が for possession was more common in old Japanese. But it's rare today and it only remains in proverbs (e.g. [人間]{にんげん}[万事]{ばんじ}[塞翁]{さいおう}が[馬]{うま}) and other fixed phrases. One exception is [我]{わ}が. ...
Faily Feely's user avatar
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9 votes
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When sentences have several clauses with several subjects/topics, do they use more than one "ga" or "wa"?

Where do you have to set the topic or subject markers "wa" and "ga" in sentences with several clauses? Somewhere before the predicate the subject corresponds to. To put it very simply, Japanese ...
naruto's user avatar
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Asking 'how much is the hotel for one night'

That が is not needed. いっぱくいくら is an example of the "X per Y" pattern which does not require が. You can also say: このホテルは いっぱくで いくら ですか? (で marks a "condition") このホテルは いっぱくにつき いくら ですか? (~につき explicitly ...
naruto's user avatar
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9 votes

Different meanings of こわい

"Aがこわい" commonly means "A is horrible(scary)", "I am scared of A". So 私がこわい is commonly interpreted as "I am horrible(scary)". For example, 昨日、友達に意地悪をしてしまった。私がこわい. If you want to say "I am scared", ...
Yuuichi Tam's user avatar
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9 votes
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~色がする or ~色をする?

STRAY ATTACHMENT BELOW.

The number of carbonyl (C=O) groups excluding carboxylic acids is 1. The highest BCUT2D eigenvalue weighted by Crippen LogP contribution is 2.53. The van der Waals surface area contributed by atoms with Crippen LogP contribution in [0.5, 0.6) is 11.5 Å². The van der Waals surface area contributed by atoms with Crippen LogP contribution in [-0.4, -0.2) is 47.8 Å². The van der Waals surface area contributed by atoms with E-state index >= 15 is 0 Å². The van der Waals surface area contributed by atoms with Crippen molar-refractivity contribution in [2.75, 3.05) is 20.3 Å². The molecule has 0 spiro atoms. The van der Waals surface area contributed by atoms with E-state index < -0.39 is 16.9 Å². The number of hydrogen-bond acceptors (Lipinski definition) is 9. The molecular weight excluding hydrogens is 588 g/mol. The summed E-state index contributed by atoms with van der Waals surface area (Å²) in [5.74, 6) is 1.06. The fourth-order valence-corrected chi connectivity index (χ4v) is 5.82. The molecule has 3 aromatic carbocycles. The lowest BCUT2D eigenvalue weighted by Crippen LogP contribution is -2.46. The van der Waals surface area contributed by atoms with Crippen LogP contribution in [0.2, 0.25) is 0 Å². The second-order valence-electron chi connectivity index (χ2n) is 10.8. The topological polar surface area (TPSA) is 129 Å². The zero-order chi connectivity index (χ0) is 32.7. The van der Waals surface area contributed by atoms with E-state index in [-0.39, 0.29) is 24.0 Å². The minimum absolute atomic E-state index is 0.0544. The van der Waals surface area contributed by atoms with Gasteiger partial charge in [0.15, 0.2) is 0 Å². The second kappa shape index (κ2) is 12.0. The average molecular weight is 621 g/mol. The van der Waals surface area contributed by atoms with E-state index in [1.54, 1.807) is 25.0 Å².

To answer your question, only をしている is correct and がしている is wrong in this example. Actually, those two are confusingly similar but unrelated. What the verb する means in the two idioms are different ...
broccoli forest's user avatar
9 votes
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Why do we use が instead of を with a 他動詞 in the expression 車が止めてあります?

Is there a grammar rule I'm not aware of? Yes. 他動詞 + ある is a fairly common grammar pattern. It takes the particle が, and it is used to signal that an action has been taken deliberately by someone and ...
jarmanso7's user avatar
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8 votes
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Meaning of volitional passive form

「何, どこ, だれ, いつ etc. + ~~(よ)うが」 「何, どこ, だれ, いつ etc. + ~~(よ)うと(も)」 「何, どこ, だれ, いつ etc. + ~~ても」 mean "No matter what, where, who, etc. ~~". For example: 何を言おうが / 何を言おうと(も) / 何を言っても (No matter what ~~...
chocolate's user avatar
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8 votes
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Subject and object of a passive sentence are interchangeable?

I'll present one model for thinking about Japanese passives -- hopefully it will help. Consider the underlying active sentence: 誰かが [私の]背中を 押した。 To make it passive, you demote the が-marked ...
Darius Jahandarie's user avatar
8 votes

Use は or が with ある when the phrase doesn't explicit the place

To add to @Naruto's brilliant answer: When asked "What's there? / What do you have?" (なにがありますか?), you'll reply with (C) つくえがあります, not つくえは...* When asked "Are there any desks? / Do you have a desk?" ...